Women in Science
Women in Science
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Women in Science


11th February 2023


International Day of Women and Girls in Science

We celebrate today, on the 11th of February, the International Day of Women and Girls in Science. Implemented by UNESCO and UN-Women, this day aims to promote full and equal access to and participation in science for women and girls. It is also the opportunity to remind everyone of their essential role within the scientific community.

Still today, science streams are partly abandoned by women. According to the French Inequalities Observatory, girls only represented 28% of the students in engineering schools in 2016-2017.


Thus, let’s take some time today to shine a light on women scientists who made their mark on history. As it is impossible to list all these historic women, we selected 3 women who brought major contributions to scientific fields PYTHEAS Technology is involved with.

Women in Science
Women in Science

Let’s start with Marie Curie (1867-1934) who played her part in the history of piezoelectricity. In 1898, thanks to the piezoelectric quartz designed by Jacques and Pierre Curie, she discovered two radioactive elements in uranium ores, radium and polonium. With the same instrument, and helped by her husband, Pierre Curie, she developed the “Curie Method” to measure radioactivity.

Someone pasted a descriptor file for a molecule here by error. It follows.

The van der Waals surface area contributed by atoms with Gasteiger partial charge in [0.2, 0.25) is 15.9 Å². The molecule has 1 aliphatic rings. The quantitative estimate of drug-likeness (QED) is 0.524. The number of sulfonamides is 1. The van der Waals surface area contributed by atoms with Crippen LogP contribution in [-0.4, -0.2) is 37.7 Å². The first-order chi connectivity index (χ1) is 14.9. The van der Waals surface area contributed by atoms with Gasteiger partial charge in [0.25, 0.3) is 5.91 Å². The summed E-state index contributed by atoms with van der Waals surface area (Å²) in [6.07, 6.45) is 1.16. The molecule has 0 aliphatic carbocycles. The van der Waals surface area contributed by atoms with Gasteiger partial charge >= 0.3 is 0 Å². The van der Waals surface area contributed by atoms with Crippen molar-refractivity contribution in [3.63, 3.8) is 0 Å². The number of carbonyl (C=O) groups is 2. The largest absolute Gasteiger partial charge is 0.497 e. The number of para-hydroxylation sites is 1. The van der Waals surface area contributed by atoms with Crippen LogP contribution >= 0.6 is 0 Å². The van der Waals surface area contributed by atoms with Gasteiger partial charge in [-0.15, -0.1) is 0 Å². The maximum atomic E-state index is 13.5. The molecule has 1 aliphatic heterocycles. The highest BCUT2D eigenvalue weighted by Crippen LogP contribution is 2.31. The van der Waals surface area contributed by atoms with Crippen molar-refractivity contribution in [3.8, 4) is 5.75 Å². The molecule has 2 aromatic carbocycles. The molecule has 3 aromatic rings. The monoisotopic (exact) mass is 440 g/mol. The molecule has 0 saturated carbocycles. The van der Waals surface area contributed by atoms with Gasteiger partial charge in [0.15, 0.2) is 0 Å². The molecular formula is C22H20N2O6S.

Let’s continue our time travel in the ocean thanks to Marie Tharp (1920-2006). American geologist and ocean specialist, she revolutionized ocean bottom cartography. Even if she couldn’t go aboard vessels because women were accused to bring bad luck at sea, she demonstrated the existence of the rift valley in line with the mid-ocean ridge, a seafloor mountain range. Victim of sexism, her hypothesis was dismissed as “girl talk” by her peers before being confirmed later down the line, by Jacques Cousteau for example. Her studies strongly contributed to the plate tectonics theory.


To finish our journey, let’s explore Space with Henrietta Swan Leavitt (1868-1921). This American astronomer studied variable stars and their luminosity, which varies with time. Her work contributed to determining the period-luminosity relationship, also called “Leavitt’s law”, which allows scientists to compute distances between Earth and other galaxies. She was one of the first female astronomers in history and her research is still used in modern astronomy.



It is obviously impossible to index all the women who made their mark on the history of science, but the main idea is to remain aware of their contribution and their place in the scientific community.


However, there are still barriers preventing girls and women from starting technical or scientific studies or careers. According to the 2021 IESF study, women still only represent 28% of the engineers working in France.

PYTHEAS Technology can be proud of its engineering team, composed of 40% of women, but we still have some stereotypes to fight to tempt new talents to join us. Thus, we encourage the girls and women who read this article to contact us to talk about our jobs, to join the team, or to visit us to discover our projects.